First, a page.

Posts Tagged ‘Simon Perchik’



At the end this sand coming by
covers you with soft flowers
that long ago dried as footsteps

still treading inside some shallow grave
smothered as afterward and dust
–you loved her the way the Earth

keeps warm and between two suns
place to place what’s left
you walk without looking down

though your arms are closing
have grown together a single fingertip
touching these shells and pebbles.


— Simon Perchik


Simon Perchik also has poetry appearing in Partisan Review, The Nation, The New Yorker and elsewhere.


Editor’s note: This imagistic and surreal poem might have many interpretations. One of them is suggested here with an image of a mysterious cross encrusted with marine sediment and organisms that was washed up on a Ft. Lauderdale beach ( ) bordered by roses from clip art—life contrasting death.


You lean into this tree as if its roots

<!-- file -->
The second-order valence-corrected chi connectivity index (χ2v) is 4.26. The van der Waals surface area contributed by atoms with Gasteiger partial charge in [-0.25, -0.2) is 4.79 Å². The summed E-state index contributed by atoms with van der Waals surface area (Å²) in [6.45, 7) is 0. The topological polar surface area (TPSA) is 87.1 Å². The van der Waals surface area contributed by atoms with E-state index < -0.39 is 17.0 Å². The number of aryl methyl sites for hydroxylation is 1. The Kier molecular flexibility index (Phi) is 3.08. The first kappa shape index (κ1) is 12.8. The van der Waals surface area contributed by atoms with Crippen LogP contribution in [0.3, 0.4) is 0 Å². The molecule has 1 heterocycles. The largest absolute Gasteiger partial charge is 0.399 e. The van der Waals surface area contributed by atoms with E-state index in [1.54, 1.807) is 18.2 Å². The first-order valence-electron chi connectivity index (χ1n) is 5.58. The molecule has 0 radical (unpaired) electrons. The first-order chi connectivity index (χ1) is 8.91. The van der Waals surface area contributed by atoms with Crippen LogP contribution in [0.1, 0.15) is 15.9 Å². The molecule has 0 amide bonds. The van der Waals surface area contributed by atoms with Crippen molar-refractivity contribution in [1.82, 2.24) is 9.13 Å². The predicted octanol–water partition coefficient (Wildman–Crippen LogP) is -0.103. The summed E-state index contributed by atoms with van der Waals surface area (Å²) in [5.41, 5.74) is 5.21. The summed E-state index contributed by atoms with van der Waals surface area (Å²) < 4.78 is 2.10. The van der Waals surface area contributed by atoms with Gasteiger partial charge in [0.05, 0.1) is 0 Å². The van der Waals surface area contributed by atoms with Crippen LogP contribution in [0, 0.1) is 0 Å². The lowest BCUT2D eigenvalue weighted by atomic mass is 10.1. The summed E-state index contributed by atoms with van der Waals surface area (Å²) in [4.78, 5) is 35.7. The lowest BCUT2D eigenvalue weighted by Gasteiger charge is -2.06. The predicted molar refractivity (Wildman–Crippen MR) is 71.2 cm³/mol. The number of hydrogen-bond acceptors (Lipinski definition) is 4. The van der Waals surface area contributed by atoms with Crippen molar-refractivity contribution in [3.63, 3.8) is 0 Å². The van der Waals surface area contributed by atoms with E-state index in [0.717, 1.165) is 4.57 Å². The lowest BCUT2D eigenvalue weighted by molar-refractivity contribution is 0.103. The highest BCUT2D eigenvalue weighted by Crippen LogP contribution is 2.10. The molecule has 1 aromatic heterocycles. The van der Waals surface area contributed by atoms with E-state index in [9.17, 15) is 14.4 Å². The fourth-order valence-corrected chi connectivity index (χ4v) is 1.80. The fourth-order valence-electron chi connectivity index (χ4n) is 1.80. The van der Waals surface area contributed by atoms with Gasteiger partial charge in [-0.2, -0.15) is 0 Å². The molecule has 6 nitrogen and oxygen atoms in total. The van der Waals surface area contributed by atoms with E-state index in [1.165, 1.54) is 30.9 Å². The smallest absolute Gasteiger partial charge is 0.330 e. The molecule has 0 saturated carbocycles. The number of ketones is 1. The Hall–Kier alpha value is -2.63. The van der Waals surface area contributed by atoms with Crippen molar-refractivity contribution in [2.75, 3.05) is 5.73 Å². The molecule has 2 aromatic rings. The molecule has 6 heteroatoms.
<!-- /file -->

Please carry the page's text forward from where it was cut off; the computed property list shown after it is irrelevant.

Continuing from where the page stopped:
struck something made from wood
no longer moves, became an island

with mountains laid out in rows
and though they have no arms
they open them when someone

is left close by –under such a weight
their hands break apart the Earth
from feeling their way around it

grave after grave, blinded by moonlight
as the chunks you never saved
form this nearly empty night

with nothing but the bright green hole
this dying tree drains, keeps dry
between what you wanted and the shine.

— Simon Perchik


Simon Perchik is an attorney whose poems have appeared in Partisan Review, Forge, Poetry, Osiris, The New Yorker and elsewhere. His most recent collection is The Osiris Poems published by box of chalk, 2017. For more information, including free e-books and his essay titled “Magic, Illusion and Other Realities,” please visit his website at

Editor’s Note:  Photograph of full moon through trees by John C. Mannone (March 4, 2017), enhanced with special effects.